Now that most babies are placed on their backs to sleep, you see flat head syndrome in infants who prefer to keep their heads in a certain position when they’re sleeping and laying in car seats, strollers, bouncers, swings, etc. Preemies are also more prone to flat head syndrome.
While a flat spot on the head has been thought to be mostly cosmetic (imagine if your little guy has to shave his head down the road! Yikes!), there may be situations where it’s more serious. Some people wonder if the baby will be at risk for eye, ear, and jaw problems down the road. And some research is starting to show potential learning problems for kids with flat head syndrome.
How flat head syndrome develops
Due to the pressure on the favored spot during sleep time, a baby’s still-forming skull will actually flatten and lose its natural rounded shape. This may result in one spot on the side of the head that is flattened, or the entire back flattening out. Either way, the flat spot is often accompanied by a bulge in another spot to accommodate, resulting in a misshapen head.
From the beginning, we alternated positions in the crib for our first son on the advice of our pediatrician, and he ended up with a perfectly shaped little head.
But then I started to see our second baby developing a flat spot. He sleeps propped up in the Fisher Price Sleep and Play bassinet, to help with his reflux. I noticed that the back of his head was becoming quite flat, and his skull was starting to bulge out at his temples! From the side, he looked a bit cone headed. I couldn’t believe it. And because it was gradual, it took some time for me to notice.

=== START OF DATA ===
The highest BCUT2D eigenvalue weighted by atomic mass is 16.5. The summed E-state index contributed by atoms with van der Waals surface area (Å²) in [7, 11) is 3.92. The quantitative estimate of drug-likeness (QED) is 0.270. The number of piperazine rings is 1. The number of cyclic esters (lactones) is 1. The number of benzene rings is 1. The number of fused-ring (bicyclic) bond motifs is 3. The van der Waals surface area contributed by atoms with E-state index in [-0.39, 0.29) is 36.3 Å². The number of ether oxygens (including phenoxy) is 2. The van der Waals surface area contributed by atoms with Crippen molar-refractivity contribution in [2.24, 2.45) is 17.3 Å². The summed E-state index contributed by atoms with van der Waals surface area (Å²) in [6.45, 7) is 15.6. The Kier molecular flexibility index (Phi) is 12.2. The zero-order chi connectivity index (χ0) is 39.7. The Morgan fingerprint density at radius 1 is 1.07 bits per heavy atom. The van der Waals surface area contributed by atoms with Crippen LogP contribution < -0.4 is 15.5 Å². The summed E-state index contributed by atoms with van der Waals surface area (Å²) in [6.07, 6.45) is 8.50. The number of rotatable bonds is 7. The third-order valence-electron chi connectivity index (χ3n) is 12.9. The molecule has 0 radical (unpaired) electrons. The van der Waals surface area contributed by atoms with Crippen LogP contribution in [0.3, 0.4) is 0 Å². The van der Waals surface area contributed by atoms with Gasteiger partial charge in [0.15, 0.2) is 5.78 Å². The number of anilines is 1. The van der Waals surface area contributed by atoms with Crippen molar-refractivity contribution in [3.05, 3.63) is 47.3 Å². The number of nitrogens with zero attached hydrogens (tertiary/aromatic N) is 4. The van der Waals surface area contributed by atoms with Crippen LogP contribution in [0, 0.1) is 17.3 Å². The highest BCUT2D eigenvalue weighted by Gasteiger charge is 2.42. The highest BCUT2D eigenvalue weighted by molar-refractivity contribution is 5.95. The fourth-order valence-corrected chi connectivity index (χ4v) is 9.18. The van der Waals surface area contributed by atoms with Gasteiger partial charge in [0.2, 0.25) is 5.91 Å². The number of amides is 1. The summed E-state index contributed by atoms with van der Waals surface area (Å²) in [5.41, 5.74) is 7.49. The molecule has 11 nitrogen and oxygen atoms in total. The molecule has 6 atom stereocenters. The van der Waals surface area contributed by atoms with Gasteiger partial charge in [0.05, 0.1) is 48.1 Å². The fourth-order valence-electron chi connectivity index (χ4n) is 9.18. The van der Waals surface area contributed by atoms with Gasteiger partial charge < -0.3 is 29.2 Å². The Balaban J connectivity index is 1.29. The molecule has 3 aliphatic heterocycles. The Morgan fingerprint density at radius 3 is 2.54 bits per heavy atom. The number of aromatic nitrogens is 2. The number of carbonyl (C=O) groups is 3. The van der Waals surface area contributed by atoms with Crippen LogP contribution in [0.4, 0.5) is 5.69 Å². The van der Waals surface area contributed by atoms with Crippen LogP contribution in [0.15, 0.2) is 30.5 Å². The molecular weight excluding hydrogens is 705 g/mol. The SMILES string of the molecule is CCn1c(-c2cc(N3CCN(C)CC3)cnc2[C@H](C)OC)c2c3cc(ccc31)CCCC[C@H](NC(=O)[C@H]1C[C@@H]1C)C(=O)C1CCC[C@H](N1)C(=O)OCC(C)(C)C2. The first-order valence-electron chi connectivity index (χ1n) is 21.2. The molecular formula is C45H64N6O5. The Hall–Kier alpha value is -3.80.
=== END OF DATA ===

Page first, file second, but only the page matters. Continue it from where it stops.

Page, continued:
The changing shape of his skull was actually altering how his face looked. And not in a good way.
Not wanting my child to end up looking like Charlie Brown, I searched for remedies. He was only three months old, so his skull was still very pliable.
- Repositioning him seemed like a good option. But it didn’t work, due to where he sleeps and an already strong preference for his head position.
- Many experts recommend tummy time for all awake play time. But for us, tummy time was only a few minutes a day, since he still sleeps about 16 hours every day.
- They also recommend not letting your baby sleep very much in the car seat, bouncy seat or swing, though he didn’t do that anyway. We use a sling more than the stroller and rarely spend time in the car.
I found a product that is helping. The Boppy Noggin Nest has a donut hole in the back, so it holds the baby’s head in position and relieves the pressure.
Though this pillow is not a medical device intended for treating flat head syndrome, it’s working. After a few weeks of use, my son’s head is rounding out nicely. It’s still a bit flat in back, but the sides are no longer bulging out, and he looks more like he had before I noticed the problem. BIG sigh of relief here.
Have you had any issues with flat head syndrome with your baby? If so, what did you do? Please share with our readers here!